Mobile Marketers: Stricter App Permissions Are a Good Thing

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There are many challenges we face in mobile digital marketing: technological, organizational, strategic, and financial. As an industry, there is one thing that we cannot afford to do and that is to make our jobs any more difficult.  

For years, my company and I have worked side by side with digital marketing executives, generating unique three-dimensional insights about their individual customers and their overall customer base that they can then leverage for better engagement and personalization. We have heard firsthand from dozens of the marketers we encounter who are frustrated by the incessant stream of new privacy regulations and policies regarding the handling of users’ personal data. 

When it comes to mobile apps, the requirements implemented by Apple and Google to obtain user permission to collect a variety of personal data types create the biggest headaches. These restrictions, marketers complain, get in the way of providing the type of personalized experiences that customers expect and demand. 

It is time for all of us to look ourselves in the mirror and recognize the inconvenient truth of digital mobile marketing: stricter app permissions are necessary for the long-term success of our industry.

Why stricter app permissions are good for mobile marketing

Providing a user experience customized to the personal preferences, behavior, and circumstances of every mobile user is not only the holy grail of marketing, it is also the fantasy of many consumers. The digital marketing stack is so advanced now that if the technology is not reined in, we can collect petabytes of data about our customers each week — much more data than they could possibly imagine.

Let’s face it: the guardrails are necessary, and they’ve been a long time coming. We should welcome them as they drive us to develop solutions that deliver better personalization with complete data privacy. More importantly, looking forward, these higher privacy standards will be even more desperately needed.

A recent case that made the news perfectly illustrates this point. The story concerns an app that is marketed to parents concerned with the welfare of their families; it allows loved ones to keep track of each other’s whereabouts and automatically detect harmful events such as phone loss, accidents, and more. To do all this, the app collects a flood of location (and activity) data, which the app has promptly sold to third parties, making them a leading source of raw location data.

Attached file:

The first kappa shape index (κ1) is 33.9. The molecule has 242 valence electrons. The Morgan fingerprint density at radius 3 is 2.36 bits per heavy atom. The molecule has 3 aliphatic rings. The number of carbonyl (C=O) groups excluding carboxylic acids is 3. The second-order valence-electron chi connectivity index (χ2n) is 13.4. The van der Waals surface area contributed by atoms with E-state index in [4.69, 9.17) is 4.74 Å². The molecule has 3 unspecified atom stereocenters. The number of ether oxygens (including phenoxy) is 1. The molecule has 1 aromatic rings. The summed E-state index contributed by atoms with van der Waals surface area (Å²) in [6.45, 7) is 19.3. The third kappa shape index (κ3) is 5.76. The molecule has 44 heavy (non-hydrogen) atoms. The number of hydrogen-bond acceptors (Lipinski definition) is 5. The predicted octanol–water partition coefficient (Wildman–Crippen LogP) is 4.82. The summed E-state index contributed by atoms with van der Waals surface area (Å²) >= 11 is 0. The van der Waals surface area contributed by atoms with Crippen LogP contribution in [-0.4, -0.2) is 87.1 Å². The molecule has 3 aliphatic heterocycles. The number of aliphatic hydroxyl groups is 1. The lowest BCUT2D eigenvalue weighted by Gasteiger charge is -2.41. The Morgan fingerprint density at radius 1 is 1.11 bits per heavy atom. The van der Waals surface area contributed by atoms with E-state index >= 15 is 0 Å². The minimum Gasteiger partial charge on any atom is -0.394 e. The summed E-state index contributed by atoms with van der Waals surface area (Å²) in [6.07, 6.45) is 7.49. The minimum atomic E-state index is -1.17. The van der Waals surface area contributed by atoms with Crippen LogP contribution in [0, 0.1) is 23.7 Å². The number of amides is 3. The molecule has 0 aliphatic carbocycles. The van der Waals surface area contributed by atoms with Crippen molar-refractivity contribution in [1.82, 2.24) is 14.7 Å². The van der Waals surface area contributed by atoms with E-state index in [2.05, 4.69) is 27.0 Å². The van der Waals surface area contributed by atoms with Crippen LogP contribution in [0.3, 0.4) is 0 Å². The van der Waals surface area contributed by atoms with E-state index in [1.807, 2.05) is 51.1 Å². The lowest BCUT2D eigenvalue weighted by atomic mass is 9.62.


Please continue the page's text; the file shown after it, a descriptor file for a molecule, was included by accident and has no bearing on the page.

To be fair, the data is obtained legitimately; the app had to request and receive, as we all do, permission to collect users’ location data at all times (as well as a slew of additional sensitive personal data). On the other hand, it takes a very cynical mind to imagine that the app that is intended to help increase the safety of parents’ children is actually sharing their whereabouts with anyone willing to pay for them. Even more surprising is that the app offered a variety of paid membership plans, so families were actually paying for the privilege of having their location data passed around.

This is not an isolated case and, as an industry, we have to recognize that this type of practice jeopardizes all of our efforts. Obviously, businesses are meant to generate revenue, but selling the personal data entrusted to us by users for a specific purpose is a betrayal of trust from which we will all suffer. 

Why marketers, too, benefit from privacy standards

Establishing and nurturing customer relationships is time-consuming and expensive enough without having to overcome the distrust and suspicions to which cynical practices give rise. We don’t have to think back too far to recall the backlash after Facebook’s mishaps with personal data.

When users grant us access to their phones, they give us 24/7 access to their lives. That requires trust. When one company abuses that trust, it casts suspicion on us all. So, we should welcome guidelines that help foster transparency between companies and consumers. When we work to gain users’ trust, we can make reasonable requests for permission. Once consumers trust us, they will grant it. 

As companies consider the dawning opportunities of the metaverse, they will need to take even more care with their approach to data. With users increasing the range of activities they engage in across the digital realm, the trail of data they leave behind will grow correspondingly. Unethical data practices in the metaverse will backfire on companies in the real world.

Mobile app data permissions are not the problem; they are a somewhat clumsy attempt at a solution. The solution lies in practices that require fewer permissions, apply true personalization, deliver a better user experience, and provide more comprehensive data safety. Let’s do that.

Sefy Ariely is head of marketing at Anagog, a Street Fight Thought Leader. Meet Anagog at Mobile World Congress in Barcelona.